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DC’s father insisted that we try out OChre despite us wanting to dress down. We finally got round to getting me out of my usual casual garb (think T-shirt, three-quarter pants and slippers) and into a nice dress and heels. We were pleasantly surprised by this place as the food is pretty good and the prices pretty decent. The cooking is almost classic Italian, with a Japanese sensibility to it. No surprise from a Japanese chef trained in Italy. There’s a restrained elegance to the dishes done well, and a disconcerting feeling of blandness and not quite bringing out the ingredients’ full potential in those not so well executed.

We opted to share the antipasti and primi plati before having our own mains. The first appetiser of tomatoes and bufala was decent as the tomatoes were ripe and sweet and the bufala creamy and fresh. I wasn’t sure about the tomato jelly as it was basically solidified tomato soup that didn’t add much to the flavours and didn’t help to unify the dish. Decent but no a reorder.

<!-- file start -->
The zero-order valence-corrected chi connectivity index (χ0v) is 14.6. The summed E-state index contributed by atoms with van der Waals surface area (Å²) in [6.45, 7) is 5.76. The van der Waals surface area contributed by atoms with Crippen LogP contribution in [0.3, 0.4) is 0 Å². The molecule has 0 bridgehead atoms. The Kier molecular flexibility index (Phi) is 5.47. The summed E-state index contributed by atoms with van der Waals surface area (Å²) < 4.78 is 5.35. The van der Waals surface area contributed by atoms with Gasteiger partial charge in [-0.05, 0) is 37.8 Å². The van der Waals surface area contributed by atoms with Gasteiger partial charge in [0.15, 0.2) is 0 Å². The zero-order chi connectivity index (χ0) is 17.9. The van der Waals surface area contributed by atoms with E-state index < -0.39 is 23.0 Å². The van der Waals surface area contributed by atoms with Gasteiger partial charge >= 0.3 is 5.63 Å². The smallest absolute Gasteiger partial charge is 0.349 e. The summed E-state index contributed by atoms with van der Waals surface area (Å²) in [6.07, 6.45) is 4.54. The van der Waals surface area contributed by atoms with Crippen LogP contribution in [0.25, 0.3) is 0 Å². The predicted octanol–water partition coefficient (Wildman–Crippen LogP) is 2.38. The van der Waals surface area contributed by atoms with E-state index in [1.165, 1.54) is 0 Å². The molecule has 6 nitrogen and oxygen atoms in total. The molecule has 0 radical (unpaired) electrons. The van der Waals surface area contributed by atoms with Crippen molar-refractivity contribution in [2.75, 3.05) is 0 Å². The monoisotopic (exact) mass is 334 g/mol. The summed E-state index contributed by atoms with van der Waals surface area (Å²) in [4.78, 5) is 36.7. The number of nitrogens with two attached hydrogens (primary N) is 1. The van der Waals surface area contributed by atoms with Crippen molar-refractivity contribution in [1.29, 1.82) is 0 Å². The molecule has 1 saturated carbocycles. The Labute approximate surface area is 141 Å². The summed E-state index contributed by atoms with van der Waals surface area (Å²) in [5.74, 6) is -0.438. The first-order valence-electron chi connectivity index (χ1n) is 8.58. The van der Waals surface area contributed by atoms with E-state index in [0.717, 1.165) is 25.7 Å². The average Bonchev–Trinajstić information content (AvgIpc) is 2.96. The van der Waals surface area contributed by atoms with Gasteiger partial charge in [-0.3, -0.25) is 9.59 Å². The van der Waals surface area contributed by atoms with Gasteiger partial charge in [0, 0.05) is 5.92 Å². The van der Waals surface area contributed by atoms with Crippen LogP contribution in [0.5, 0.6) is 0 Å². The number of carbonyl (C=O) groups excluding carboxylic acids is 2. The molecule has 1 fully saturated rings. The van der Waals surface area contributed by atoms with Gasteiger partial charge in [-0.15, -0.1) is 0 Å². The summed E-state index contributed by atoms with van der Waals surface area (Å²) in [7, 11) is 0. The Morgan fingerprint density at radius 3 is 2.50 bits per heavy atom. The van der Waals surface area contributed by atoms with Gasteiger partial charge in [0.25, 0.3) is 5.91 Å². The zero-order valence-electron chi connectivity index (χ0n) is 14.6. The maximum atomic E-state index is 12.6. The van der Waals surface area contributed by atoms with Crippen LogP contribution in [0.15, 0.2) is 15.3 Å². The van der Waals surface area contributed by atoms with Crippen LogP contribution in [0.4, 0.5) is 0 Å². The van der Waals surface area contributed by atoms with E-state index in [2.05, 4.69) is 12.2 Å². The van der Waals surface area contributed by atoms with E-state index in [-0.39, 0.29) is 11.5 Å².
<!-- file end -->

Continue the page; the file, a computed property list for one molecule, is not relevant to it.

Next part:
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Next was the tonno vitello, slow poached veal topped with tuna sauce. Everyone else seemed to like it, but as it’s not my favourite dish, Ican’t quite comment on the execution. The only thing is thatI felt that it wasn’t a great deal different from theĀ  more downmarket version at Riciotti. I liked how the veal was tender and didn’t like how the cooked tuna in the sauce made it all quite rough in texture.

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The last appetiser was the crowd pleaser: Hokkaido scallop carpaccio with parma ham. The scallop was impeccable, sweet and very slightly briny at the same time. The parma ham was passable, not great, and somehow didn’t quite go with the delicate scallop. Eaten separately, I think this works well, but not both ham and scallop in the same bite.

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I think the ravioli is where the chef really shone. I don’t remember much of the filling (was it kurobuta pork?), just that the little parcels were nicely al dente with chewy, salty filling, and oh the sauce! The sauce was a creamy mushroom sauce with ceps in them. I cannot tell you how much I love the soft texture and gently yet seductively woody flavour of ceps. Cooked into the amazingly creamy sauce, this really made my evening.